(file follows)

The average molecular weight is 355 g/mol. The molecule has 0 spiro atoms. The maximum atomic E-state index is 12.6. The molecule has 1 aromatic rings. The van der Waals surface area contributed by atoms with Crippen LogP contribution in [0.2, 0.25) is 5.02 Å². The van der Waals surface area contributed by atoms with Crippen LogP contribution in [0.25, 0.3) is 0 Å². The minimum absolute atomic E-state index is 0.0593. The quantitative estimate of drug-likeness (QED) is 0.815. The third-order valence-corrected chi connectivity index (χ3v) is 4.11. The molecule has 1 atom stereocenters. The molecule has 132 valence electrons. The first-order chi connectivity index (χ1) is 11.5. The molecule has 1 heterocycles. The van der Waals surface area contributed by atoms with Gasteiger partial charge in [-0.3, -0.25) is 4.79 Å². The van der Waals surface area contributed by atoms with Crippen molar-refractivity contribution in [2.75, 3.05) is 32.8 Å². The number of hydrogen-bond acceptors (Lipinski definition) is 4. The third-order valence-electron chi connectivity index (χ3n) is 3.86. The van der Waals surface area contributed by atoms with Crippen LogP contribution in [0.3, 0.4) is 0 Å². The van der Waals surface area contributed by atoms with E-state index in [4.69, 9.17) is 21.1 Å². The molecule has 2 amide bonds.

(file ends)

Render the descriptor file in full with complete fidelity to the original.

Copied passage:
The average molecular weight is 355 g/mol. The molecule has 0 spiro atoms. The maximum atomic E-state index is 12.6. The molecule has 1 aromatic rings. The van der Waals surface area contributed by atoms with Crippen LogP contribution in [0.2, 0.25) is 5.02 Å². The van der Waals surface area contributed by atoms with Crippen LogP contribution in [0.25, 0.3) is 0 Å². The minimum absolute atomic E-state index is 0.0593. The quantitative estimate of drug-likeness (QED) is 0.815. The third-order valence-corrected chi connectivity index (χ3v) is 4.11. The molecule has 1 atom stereocenters. The molecule has 132 valence electrons. The first-order chi connectivity index (χ1) is 11.5. The molecule has 1 heterocycles. The van der Waals surface area contributed by atoms with Gasteiger partial charge in [-0.3, -0.25) is 4.79 Å². The van der Waals surface area contributed by atoms with Crippen molar-refractivity contribution in [2.75, 3.05) is 32.8 Å². The number of hydrogen-bond acceptors (Lipinski definition) is 4. The third-order valence-electron chi connectivity index (χ3n) is 3.86. The van der Waals surface area contributed by atoms with Crippen LogP contribution in [0.3, 0.4) is 0 Å². The van der Waals surface area contributed by atoms with E-state index in [4.69, 9.17) is 21.1 Å². The molecule has 2 amide bonds.